More than 30 per cent of Turkana North residents are facing malnutrition due to the ongoing drought in the country.
A survey conducted by UNICEF in January and February indicates that North Horr of Marsabit and Mandera also recorded global acute malnutrition of above 30 percent.
Global Acute Malnutrition (GAM) is a measurement of the nutritional status of a population that is often used in protracted refugee situations.
“The results of SMART surveys conducted in January and February 2017 to monitor the emergency nutrition situation show very high levels of global acute malnutrition (GAM) (above 30 per cent) in three northern counties (Turkana North, North Horr of Marsabit, and Mandera),” the report states.
Speaking when he flagged off four trucks carrying relief food to areas most affected by the drought last week, Turkana county commissioner Stephen Ikua said the government will continue to distribute the food and upscale the supply as it monitors the situation.
“The food will be distributed as we continue to monitor the situation to ensure all vulnerable households receive the food,” said Ikua.
He said the government has also distributed three trucks of animal feeds, adding that an additional 21 trucks are still on the way. He also said the relief food distribution exercise is coordinated under the county steering group to avoid duplication of efforts by the partners.
President Uhuru Kenyatta declared the ongoing drought a national disaster on February 10 and called for international support to assist families affected by drought. On Sunday, the government announced that efforts will be doubled towards relief food supplies to ensure all households affected by drought receive Aid.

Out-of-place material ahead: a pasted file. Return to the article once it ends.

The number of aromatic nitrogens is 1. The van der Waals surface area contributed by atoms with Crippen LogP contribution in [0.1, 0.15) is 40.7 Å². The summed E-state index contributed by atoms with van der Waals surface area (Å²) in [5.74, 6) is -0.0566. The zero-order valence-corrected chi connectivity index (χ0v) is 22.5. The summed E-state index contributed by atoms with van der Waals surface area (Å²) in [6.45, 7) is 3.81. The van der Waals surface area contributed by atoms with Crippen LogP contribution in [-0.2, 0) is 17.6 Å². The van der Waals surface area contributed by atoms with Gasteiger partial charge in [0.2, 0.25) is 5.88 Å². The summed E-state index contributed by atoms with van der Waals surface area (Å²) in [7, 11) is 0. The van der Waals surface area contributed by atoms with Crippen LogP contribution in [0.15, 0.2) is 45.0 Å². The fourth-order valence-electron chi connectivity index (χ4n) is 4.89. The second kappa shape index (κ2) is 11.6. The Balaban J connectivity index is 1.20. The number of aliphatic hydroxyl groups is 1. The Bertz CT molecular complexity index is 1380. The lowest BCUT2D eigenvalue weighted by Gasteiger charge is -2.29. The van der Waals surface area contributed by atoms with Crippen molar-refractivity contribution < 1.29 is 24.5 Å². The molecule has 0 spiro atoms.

About 2.7 million people in Kenya are now in need of relief assistance, up from 1.3 million in August 2016.
As a result, a total of 174,000 children are not attending school in the affected counties, and 1,274 schools and Early Childhood Development (ECD) Centers have no access to water, affecting 246,000 children.
An increase in the number of children living in the streets in Arid and Semi-Arid Counties has been observed.
Access to water and sanitation continues to deteriorate and approximately 2.6 million people are in need of water.
It has been observed that approximately 35 per cent of rural water points were non-functional, even before the drought, and that an additional 20 per cent of water points have broken down or dried up in some areas.